Citizen-science initiative needs volunteers to count B.C. bats

Volunteer assistance is needed to count bats at local roost sites around B.C.

The BC Community Bat Program is asking for volunteers to help endangered wildlife, such as the Little Brown Bat, with a citizen-science initiative.

Volunteer assistance is needed to count bats at local roost sites around B.C.

“The counts are a wonderful way for people to get involved in collecting important scientific information, as well as learn about bat behaviour” said biologist Ella Braden, co-ordinator of the Okanagan Community Bat Program, in a news release.

READ MORE: Penticton students go to bat for bats

In 2018, the annual bat count collected baseline data on bat populations at 214 sites across the province, and hope to find more sites for 2019. The count data helps bat biologists understand bat distribution and normal variation in colony sizes before the devastating White-nose Syndrome affects bats in the province.

White-nose syndrome is an introduced fungal disease, fatal for bats but not for other animals or humans. Not yet identified in B.C., the disease continues to spread in Washington State. Results from the bat count may help prioritize areas in B.C. for research into treatment options and recovery actions.

READ MORE: Peachland researchers warn public to be on alert for dead bats

Volunteers wait outside a known roost site, such as a bat-house, barn, bridge or attic, and count bats as they fly out at twilight. They record the final number along with basic information on weather conditions. Ideally, one to two counts are done between June 1 and 21 before pups are born, and one to two more between July 11 and Aug. 5 when pups are flying.

“We know relatively little about bats in B.C., including basic information on population numbers,” said Braden. “This information is more valuable than ever, particularly if it is collected annually. If people want to get involved but don’t have a roost site on their property, we will try to match them with a roost site nearby.”

The BC Community Bat Program provides information for people dealing with bat issues on their property or who have questions about how to attract bats. To find out more about bat counts or white-nose syndrome, to report a dead bat, or to get assistance dealing with bat issues, visit www.bcbats.ca or call 1-855-9BC-BATS ext. 13.

To report a typo, email: editor@pentictonwesternnews.com.


@PentictonNews
newstips@pentictonwesternnews.com

Like us on Facebook and follow us on Twitter.

Get local stories you won't find anywhere else right to your inbox.
Sign up here

Just Posted

Salmon closures announced for Skeena and Nass watersheds

DFO notice expands on May 21 chinook ban throughout Skeena watershed

A second wave of COVID-19 is probable, if history tells us anything

B.C.’s top doctor says that what health officials have learned this round will guide response in future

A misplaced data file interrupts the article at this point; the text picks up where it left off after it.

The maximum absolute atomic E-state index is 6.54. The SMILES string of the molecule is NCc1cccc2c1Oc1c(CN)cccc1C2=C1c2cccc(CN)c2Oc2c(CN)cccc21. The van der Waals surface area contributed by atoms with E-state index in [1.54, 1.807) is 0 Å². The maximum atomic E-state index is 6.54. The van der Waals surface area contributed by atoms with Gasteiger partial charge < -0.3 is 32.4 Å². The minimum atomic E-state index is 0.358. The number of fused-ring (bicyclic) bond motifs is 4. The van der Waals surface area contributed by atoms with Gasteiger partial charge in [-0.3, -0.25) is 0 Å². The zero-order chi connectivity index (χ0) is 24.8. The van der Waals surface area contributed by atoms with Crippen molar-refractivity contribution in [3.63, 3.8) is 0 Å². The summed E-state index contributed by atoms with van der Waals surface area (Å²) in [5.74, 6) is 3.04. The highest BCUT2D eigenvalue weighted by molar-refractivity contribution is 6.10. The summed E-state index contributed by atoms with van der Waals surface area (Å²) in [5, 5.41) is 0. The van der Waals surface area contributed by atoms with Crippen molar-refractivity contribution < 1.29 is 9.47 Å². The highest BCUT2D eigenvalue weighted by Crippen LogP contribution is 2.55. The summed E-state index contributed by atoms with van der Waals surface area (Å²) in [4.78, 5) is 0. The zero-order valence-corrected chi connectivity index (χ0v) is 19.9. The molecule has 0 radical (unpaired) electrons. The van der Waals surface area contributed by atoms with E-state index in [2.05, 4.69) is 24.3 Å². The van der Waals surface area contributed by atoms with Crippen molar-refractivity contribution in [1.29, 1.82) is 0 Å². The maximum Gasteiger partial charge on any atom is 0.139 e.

Water recovery team stands down search for missing man in Stellako River

Jason Bouchard was in a boat with a friend that overturned in the river May 16

COVID-19: Increased federal funding for off-reserve Indigenous services welcomed news in north

Funding to benefit organizations such as friendship centres during pandemic

COVID-19: PG Community Foundation to disperse community support funds

$197,630 in funding announced by the Prince George Community Foundation

B.C. legislature coming back June 22 as COVID-19 emergency hits record

Pandemic restrictions now longer than 2017 wildfire emergency

DFO allowing at-sea observers again if safe work procedures in place

May 15 fishery notice lays out conditions for allowing at-sea observers onboard amid COVID-19

B.C.’s essential grocery, hardware store employees should get pandemic pay: retail group

Only B.C.’s social, health and corrections workers are eligible for top-ups

Edmonton, Vancouver and Toronto vying to be NHL hubs, but there’s a catch

The NHL unveiled a return-to-play plan that would feature 24 teams

Introducing the West Coast Traveller: A voyage of the mind

Top armchair travel content for Alaska, Yukon, BC, Alberta, Washington, Oregon and California!

B.C. sees 9 new COVID-19 cases, one death as officials watch for new cases amid Phase Two

Number of confirmed active cases is at 244, with 37 people in hospital

Nanaimo senior clocked going 50 km/hr over limit says her SUV shouldn’t be impounded

RCMP say they can’t exercise discretion when it comes to excessive speeding tickets

Illicit-drug deaths up in B.C. and remain highest in Canada: chief coroner

More than 4,700 people have died of overdoses since B.C. declared a public health emergency in early 2016

CMHC sees declines in home prices, sales, starts that will linger to end of 2022

CMHC said average housing prices could fall anywhere from nine to 18 per cent in its forecast

Most Read